With tens of millions of Americans suddenly out of work, it’s easy to fall for this line: There’s a wonderful job waiting for you. Just fill out this form and send money.
Often there’s no real job. It’s a scam. Phony offers snag thousands, warn regulators and employment pros.
You Could Be a Target or a Victim
“These scams are everywhere. Job scams are the number one scam nationally because they affect some many people. Male, female, the old; the young,” says Claire Rosenzweig, President and CEO of the Better Business Bureau (BBB) for the Metro New York region.
Hand Over $1,500
Indeed, the “median dollar loss to consumers through 2019 was some $1,500, up from $1,204 in 2018,” according to BBB Scam Tracker Risk Report. In the same period, employment scams in the Metro New York region went from third to second in the top scam categories.
These scams, says another expert, take many forms.
“For example, a company reaching out, sometimes just wants to make contact with a candidate so they can hit their own metrics or to obtain additional leads,” says Jason Deneu, with Robert Half Technology.
Other times, a job seeker is conned into handing over money.
“Employers and employment firms shouldn’t ask you to pay for the promise of a job,” according to the Federal Trade Commission.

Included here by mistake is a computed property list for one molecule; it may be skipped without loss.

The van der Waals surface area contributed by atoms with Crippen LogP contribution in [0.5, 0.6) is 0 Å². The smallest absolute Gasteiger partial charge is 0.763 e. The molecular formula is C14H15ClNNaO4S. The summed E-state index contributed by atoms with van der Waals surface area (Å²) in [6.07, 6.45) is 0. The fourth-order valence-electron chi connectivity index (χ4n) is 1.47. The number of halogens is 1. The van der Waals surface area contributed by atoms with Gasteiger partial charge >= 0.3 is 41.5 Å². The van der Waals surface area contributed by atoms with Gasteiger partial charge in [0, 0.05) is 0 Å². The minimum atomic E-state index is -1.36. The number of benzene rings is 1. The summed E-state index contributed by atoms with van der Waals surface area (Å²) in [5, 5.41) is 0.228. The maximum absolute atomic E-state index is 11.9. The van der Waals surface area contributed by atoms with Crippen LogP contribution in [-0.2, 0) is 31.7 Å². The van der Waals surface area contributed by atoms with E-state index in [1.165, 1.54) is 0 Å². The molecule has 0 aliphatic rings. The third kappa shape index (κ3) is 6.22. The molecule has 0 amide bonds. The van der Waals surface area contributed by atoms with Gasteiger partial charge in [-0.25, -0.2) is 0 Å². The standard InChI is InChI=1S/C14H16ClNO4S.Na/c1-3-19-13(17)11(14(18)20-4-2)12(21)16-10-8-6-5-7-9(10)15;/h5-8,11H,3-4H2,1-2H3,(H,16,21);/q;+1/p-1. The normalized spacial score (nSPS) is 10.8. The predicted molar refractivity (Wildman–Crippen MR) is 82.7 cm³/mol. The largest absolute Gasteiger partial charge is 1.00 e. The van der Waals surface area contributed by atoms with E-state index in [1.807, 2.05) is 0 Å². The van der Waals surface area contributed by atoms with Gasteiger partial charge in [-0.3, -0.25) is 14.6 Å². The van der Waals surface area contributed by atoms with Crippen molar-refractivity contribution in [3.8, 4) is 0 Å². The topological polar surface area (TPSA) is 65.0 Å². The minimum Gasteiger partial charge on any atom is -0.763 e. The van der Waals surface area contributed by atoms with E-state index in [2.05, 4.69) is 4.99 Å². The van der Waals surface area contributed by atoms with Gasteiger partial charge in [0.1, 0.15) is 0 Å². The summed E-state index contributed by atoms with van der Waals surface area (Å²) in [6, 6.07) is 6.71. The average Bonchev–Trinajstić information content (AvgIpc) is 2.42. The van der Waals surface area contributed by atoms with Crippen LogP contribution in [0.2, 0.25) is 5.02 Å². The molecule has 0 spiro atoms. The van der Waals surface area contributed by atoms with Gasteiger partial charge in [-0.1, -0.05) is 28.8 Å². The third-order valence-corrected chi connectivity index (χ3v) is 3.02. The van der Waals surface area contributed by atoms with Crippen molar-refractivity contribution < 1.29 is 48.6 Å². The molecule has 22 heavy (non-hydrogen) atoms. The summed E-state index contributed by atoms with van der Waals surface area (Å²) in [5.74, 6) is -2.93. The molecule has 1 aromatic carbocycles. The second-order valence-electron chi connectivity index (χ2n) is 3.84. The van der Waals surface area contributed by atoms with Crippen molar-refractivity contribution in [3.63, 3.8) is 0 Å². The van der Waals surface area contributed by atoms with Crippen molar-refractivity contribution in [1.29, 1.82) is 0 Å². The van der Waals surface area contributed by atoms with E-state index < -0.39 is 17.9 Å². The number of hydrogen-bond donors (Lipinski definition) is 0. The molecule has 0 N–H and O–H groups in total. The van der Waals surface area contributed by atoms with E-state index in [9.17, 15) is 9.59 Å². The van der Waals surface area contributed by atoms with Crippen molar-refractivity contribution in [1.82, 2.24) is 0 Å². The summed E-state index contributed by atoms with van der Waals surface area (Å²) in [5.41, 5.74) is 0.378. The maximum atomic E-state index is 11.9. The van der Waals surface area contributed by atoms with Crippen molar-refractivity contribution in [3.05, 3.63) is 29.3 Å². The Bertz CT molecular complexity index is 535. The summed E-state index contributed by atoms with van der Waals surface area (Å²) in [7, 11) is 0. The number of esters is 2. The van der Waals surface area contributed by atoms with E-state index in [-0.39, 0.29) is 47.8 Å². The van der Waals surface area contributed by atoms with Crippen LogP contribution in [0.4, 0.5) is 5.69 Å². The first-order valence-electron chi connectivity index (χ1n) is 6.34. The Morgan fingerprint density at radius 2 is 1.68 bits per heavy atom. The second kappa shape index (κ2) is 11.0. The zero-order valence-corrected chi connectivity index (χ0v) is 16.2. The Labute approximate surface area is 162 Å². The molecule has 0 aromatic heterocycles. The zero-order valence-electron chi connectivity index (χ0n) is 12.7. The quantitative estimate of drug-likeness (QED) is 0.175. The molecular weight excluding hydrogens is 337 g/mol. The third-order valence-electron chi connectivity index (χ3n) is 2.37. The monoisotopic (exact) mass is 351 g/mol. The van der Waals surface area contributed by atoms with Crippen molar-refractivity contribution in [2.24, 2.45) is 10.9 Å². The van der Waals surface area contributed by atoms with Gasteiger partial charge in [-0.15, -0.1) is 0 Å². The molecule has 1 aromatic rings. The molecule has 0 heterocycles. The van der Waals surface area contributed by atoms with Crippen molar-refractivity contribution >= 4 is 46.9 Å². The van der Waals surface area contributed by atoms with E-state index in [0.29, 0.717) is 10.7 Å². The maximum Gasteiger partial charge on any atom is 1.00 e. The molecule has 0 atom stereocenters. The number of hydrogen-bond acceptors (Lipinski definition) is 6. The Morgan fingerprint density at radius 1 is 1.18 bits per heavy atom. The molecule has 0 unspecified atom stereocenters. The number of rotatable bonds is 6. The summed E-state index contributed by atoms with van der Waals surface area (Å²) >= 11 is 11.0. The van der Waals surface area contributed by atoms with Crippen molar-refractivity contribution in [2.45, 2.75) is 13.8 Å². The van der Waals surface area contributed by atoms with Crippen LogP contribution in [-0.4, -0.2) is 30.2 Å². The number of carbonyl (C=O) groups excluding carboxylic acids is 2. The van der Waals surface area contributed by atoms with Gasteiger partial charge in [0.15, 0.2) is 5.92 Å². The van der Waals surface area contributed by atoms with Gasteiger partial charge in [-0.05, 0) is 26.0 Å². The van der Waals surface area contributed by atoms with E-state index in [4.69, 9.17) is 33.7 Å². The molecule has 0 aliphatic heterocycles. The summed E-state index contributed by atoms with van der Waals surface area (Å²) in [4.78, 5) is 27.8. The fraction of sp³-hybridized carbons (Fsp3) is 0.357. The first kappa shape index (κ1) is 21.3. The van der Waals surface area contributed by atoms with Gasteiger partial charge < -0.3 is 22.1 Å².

What’s a Fraud?
How can one identify a fraudulent job offer?
“If the person reaching out can’t offer any true insight into the role, or share the company name, then be leery,” Deneu says. “Always do some research on these companies; look them up on line, check with state authorities that they really exist,” adds BBB’s Rosenzweig.
And here are some other Better Business Bureau red flags.
*Job offers from strangers.
If someone offers you a job without getting an application from you first, meeting you, or doing an interview, it’s a scam.
*High pay for simple work.
Be wary if ads, emails, or callers promise to pay a lot of money for jobs that don’t seem to require much effort, skill, or experience. Usually such offers turn out to be a scam.
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